Less well known, and all the better for it, was ‘Her Father didn’t like me anyway’ which Steffen’s voice fits perfectly. I can almost see him supping a pint of bitter and telling this to his mates at the ‘Fishermans Rest’ or the ‘Dog and Spigot’. Although written and movingly sang by Gerry Rafferty, the song really comes alive in the right hands – see Shane Macgowans version at the end of this review. Of course, Thomas wouldn’t be Thomas without the odd surprise and an excellent take of Mark Knopfler’s Madame Geneva from the ‘Sailing to Philadelphia’ album, was bettered only by ‘Fresenhof’ which to my knowledge (correct me if I’m wrong John) is the first ‘Plattdeutsch’ song we’ve heard at the Club. If you fancy a linguistic challenge check out the link to ‘Fresenhof’ provided by Steffen in the ‘comments’ below.
Tangoyim, the evenings starguests, also delivered some musical firsts. Traditional Eastern European melodies, Klezmer, Jeddish, Hungarian all played with gusto. Daniel Marsch providing perfect rhythm on accordian to accompany Steffi Hölzle’s violin, clarinet and vocals. I particularly enjoyed ‘Faded Love’ which had an atmosphere that made me think of old style black and white westerns – John Wayne heading up the cattle in ‘Red River’… The addition in part two of Ecki Schwandke on violin added extra texture and it must be said that the Gaststätte Hall seems perfect for such music. I was going to say ‘violin’ music but hang on – the Tangoyim website says Daniel and Steffi also play the Bratsche (Viola). A song that went down especially well with the bar staff had the refrain ‘Frau Wirtin entschuldigen, aber zahlen wir nicht’ (‘Excuse us barlady, but we won’t pay!’)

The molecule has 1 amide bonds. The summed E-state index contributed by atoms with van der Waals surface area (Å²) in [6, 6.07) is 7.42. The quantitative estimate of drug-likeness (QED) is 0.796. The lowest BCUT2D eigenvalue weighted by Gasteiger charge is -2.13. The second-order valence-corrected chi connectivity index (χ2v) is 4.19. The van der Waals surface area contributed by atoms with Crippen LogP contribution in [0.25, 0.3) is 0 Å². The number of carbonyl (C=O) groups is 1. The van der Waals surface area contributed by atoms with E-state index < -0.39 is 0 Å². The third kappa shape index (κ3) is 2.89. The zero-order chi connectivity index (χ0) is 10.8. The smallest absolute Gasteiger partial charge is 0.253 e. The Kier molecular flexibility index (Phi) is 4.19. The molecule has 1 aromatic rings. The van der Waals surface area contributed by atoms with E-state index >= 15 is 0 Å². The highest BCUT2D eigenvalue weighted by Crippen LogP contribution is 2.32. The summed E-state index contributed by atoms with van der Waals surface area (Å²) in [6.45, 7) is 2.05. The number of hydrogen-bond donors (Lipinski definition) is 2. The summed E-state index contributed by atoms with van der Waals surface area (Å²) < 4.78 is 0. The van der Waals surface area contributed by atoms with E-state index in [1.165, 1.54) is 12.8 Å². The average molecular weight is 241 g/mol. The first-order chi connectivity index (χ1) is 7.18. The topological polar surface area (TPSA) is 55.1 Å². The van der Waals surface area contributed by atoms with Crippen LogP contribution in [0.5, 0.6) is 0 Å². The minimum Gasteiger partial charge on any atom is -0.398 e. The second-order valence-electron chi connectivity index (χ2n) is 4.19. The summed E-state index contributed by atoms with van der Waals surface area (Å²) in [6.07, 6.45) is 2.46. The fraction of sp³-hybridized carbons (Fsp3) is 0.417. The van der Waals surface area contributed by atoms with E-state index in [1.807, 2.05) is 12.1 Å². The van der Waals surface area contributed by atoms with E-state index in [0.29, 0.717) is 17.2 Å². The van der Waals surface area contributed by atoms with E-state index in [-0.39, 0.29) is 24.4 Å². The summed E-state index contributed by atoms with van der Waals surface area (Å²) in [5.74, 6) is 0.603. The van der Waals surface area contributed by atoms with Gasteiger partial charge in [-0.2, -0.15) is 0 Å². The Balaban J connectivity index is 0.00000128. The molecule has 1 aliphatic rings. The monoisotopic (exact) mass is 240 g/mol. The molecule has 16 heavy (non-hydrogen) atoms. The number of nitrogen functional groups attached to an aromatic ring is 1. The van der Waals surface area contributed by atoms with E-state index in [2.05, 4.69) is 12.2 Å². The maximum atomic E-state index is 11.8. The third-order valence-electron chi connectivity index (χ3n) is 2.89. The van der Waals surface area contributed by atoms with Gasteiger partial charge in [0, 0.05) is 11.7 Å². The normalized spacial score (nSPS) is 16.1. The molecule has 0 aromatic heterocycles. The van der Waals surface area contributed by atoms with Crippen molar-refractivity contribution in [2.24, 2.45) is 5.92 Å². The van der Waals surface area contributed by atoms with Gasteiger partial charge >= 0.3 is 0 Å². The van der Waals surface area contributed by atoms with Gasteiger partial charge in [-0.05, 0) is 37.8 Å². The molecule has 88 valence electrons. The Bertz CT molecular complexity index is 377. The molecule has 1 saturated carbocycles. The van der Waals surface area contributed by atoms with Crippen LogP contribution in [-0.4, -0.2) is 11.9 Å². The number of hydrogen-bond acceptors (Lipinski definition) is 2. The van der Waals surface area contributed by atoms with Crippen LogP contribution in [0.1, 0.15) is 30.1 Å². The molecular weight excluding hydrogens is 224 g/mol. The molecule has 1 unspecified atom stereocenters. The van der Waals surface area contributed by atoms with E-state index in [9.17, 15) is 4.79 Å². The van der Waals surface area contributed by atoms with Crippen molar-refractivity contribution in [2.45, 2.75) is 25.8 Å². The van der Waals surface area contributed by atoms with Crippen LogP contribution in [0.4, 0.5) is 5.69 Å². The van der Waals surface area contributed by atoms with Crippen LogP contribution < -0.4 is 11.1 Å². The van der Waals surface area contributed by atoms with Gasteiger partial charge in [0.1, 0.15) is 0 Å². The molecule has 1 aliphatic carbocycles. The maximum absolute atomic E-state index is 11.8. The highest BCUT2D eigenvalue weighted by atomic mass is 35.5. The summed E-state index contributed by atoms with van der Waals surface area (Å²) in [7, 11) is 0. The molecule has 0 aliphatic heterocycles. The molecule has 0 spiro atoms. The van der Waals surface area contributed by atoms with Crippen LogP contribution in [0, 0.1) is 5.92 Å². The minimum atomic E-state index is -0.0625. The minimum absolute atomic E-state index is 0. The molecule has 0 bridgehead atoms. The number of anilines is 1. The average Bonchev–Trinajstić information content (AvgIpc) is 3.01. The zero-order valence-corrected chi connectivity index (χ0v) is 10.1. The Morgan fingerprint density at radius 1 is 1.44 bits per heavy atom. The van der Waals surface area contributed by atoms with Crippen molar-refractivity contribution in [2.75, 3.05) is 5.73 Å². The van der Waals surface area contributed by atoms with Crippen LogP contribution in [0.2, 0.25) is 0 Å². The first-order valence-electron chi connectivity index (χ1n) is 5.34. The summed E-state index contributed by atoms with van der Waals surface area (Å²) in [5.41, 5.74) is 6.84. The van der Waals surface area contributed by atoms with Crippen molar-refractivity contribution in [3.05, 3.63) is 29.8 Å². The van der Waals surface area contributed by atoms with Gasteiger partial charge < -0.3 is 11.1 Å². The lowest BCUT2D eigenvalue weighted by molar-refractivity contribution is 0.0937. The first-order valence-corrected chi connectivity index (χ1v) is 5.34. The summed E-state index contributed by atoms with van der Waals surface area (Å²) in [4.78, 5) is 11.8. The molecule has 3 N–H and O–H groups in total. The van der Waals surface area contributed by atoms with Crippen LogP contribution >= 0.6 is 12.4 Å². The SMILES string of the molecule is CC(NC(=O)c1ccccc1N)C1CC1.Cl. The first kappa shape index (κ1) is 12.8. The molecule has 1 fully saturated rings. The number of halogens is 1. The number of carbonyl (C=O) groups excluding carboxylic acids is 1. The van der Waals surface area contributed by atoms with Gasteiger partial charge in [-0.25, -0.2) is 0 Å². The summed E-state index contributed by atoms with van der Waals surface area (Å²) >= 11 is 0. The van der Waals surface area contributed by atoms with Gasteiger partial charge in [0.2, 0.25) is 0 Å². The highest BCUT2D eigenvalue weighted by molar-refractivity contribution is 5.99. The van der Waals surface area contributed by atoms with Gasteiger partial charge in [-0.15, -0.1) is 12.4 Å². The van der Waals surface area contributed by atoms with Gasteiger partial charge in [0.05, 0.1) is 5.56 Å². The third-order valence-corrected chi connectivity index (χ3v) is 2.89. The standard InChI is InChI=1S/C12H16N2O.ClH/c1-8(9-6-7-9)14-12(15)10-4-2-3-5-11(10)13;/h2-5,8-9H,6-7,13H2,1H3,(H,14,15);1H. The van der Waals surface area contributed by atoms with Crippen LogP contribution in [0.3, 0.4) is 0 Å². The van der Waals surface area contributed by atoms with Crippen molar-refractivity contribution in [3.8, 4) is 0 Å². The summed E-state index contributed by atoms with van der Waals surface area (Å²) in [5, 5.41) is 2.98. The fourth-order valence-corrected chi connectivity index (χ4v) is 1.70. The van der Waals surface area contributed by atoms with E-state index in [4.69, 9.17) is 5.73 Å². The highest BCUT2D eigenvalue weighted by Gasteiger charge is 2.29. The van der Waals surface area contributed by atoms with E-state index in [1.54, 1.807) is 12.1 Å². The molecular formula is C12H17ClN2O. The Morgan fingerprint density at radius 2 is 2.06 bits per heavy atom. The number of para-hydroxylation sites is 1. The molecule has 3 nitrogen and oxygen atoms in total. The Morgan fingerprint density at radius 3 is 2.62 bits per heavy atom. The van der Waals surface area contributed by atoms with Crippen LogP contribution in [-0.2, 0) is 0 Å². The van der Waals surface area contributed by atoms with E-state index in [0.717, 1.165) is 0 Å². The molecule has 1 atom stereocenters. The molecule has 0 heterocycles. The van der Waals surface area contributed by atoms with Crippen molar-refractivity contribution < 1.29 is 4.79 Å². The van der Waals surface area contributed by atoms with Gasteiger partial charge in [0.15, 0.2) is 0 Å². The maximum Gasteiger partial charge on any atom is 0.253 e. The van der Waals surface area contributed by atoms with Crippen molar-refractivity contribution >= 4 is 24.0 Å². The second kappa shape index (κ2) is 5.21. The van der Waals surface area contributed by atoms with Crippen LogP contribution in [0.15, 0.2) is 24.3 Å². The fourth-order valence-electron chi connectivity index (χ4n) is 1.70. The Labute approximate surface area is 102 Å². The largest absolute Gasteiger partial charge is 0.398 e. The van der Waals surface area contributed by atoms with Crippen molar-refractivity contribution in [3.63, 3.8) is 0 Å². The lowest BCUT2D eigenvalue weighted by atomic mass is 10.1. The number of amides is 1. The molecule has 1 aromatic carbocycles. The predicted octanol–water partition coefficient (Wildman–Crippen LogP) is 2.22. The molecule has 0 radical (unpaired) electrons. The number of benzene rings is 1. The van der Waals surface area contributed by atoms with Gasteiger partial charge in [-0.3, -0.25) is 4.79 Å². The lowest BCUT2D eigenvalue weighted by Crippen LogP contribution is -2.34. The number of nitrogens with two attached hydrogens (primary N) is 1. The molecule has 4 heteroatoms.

John’s adverts for the club said something about a band called ‘Worldwide Fiddles’ though, so despite fearing my ignorance would be laughed at by the Folk Club music experts, I threw caution to the wind and asked ‘fiddler’ Ecki Schwandke about the difference? Seemingly a fiddle is played in folk music and if you take it out and play it at the symphony then it’s a violin. I suspect though that a Stradivarius is always a violin!
Time was again not on our side and even though Tangoyin slipped in an extra song (cleverly making it one called ‘Johnny’ which Mr ‘Johnny’ Harrison accepted without hesitation!) before we knew it everyone was singing ‘Jock Stewart‘ and heading for the bar in the hope that John would one day be true to the lines he sings “whatever you drink I will pay”. Once agin we were out of luck. Maybe next time…
To finish, a lively rendition of ‘Her mother didn’t like me anyway’ which was sung at the club by Thomas Steffens. It was written by the late, great Gerry Rafferty for his band the Humblebums.